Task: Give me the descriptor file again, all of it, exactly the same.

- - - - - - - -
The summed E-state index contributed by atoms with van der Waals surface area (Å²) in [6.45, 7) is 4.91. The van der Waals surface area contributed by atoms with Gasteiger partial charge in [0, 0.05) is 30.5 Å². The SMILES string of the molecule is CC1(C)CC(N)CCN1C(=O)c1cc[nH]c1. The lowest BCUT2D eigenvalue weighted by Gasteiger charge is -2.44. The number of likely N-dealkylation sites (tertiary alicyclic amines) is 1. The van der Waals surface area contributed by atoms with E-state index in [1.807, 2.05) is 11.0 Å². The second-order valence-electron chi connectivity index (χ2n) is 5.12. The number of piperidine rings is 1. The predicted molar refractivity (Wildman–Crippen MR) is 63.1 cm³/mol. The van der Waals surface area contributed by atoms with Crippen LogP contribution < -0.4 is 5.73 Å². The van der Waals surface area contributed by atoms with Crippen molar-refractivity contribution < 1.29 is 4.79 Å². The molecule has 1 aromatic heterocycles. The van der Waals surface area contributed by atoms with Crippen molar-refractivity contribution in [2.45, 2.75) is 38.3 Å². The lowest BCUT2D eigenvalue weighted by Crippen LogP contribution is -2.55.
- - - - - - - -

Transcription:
The summed E-state index contributed by atoms with van der Waals surface area (Å²) in [6.45, 7) is 4.91. The van der Waals surface area contributed by atoms with Gasteiger partial charge in [0, 0.05) is 30.5 Å². The SMILES string of the molecule is CC1(C)CC(N)CCN1C(=O)c1cc[nH]c1. The lowest BCUT2D eigenvalue weighted by Gasteiger charge is -2.44. The number of likely N-dealkylation sites (tertiary alicyclic amines) is 1. The van der Waals surface area contributed by atoms with E-state index in [1.807, 2.05) is 11.0 Å². The second-order valence-electron chi connectivity index (χ2n) is 5.12. The number of piperidine rings is 1. The predicted molar refractivity (Wildman–Crippen MR) is 63.1 cm³/mol. The van der Waals surface area contributed by atoms with Crippen LogP contribution < -0.4 is 5.73 Å². The van der Waals surface area contributed by atoms with Crippen molar-refractivity contribution < 1.29 is 4.79 Å². The molecule has 1 aromatic heterocycles. The van der Waals surface area contributed by atoms with Crippen molar-refractivity contribution in [2.45, 2.75) is 38.3 Å². The lowest BCUT2D eigenvalue weighted by Crippen LogP contribution is -2.55.